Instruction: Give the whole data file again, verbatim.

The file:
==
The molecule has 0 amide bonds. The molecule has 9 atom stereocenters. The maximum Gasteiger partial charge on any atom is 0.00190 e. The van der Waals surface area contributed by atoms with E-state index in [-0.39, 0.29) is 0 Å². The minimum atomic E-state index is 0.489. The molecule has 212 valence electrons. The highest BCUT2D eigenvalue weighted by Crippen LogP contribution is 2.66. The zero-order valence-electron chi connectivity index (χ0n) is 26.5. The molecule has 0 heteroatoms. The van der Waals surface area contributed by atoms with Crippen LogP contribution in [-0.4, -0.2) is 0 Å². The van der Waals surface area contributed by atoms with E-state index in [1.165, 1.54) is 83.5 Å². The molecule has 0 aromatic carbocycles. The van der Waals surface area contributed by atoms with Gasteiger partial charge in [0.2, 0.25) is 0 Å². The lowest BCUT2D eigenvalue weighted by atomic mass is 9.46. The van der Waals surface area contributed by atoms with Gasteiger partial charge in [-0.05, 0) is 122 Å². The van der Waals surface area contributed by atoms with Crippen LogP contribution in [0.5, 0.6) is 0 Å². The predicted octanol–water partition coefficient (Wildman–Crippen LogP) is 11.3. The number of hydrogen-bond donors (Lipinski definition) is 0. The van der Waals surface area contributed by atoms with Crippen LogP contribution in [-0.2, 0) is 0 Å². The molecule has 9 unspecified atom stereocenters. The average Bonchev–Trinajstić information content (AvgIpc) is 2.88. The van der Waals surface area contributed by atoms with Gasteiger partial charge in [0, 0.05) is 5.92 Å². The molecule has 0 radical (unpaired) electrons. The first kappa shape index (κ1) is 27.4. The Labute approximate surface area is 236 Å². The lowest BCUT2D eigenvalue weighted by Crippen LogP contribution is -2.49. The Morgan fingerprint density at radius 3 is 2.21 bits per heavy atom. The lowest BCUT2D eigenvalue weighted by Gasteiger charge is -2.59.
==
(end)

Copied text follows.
The molecule has 0 amide bonds. The molecule has 9 atom stereocenters. The maximum Gasteiger partial charge on any atom is 0.00190 e. The van der Waals surface area contributed by atoms with E-state index in [-0.39, 0.29) is 0 Å². The minimum atomic E-state index is 0.489. The molecule has 212 valence electrons. The highest BCUT2D eigenvalue weighted by Crippen LogP contribution is 2.66. The zero-order valence-electron chi connectivity index (χ0n) is 26.5. The molecule has 0 heteroatoms. The van der Waals surface area contributed by atoms with Crippen LogP contribution in [-0.4, -0.2) is 0 Å². The van der Waals surface area contributed by atoms with E-state index in [1.165, 1.54) is 83.5 Å². The molecule has 0 aromatic carbocycles. The van der Waals surface area contributed by atoms with Gasteiger partial charge in [0.2, 0.25) is 0 Å². The lowest BCUT2D eigenvalue weighted by atomic mass is 9.46. The van der Waals surface area contributed by atoms with Gasteiger partial charge in [-0.05, 0) is 122 Å². The van der Waals surface area contributed by atoms with Crippen LogP contribution in [0.5, 0.6) is 0 Å². The predicted octanol–water partition coefficient (Wildman–Crippen LogP) is 11.3. The number of hydrogen-bond donors (Lipinski definition) is 0. The van der Waals surface area contributed by atoms with Crippen LogP contribution in [-0.2, 0) is 0 Å². The molecule has 9 unspecified atom stereocenters. The average Bonchev–Trinajstić information content (AvgIpc) is 2.88. The van der Waals surface area contributed by atoms with Gasteiger partial charge in [0, 0.05) is 5.92 Å². The molecule has 0 radical (unpaired) electrons. The first kappa shape index (κ1) is 27.4. The Labute approximate surface area is 236 Å². The lowest BCUT2D eigenvalue weighted by Crippen LogP contribution is -2.49. The Morgan fingerprint density at radius 3 is 2.21 bits per heavy atom. The lowest BCUT2D eigenvalue weighted by Gasteiger charge is -2.59.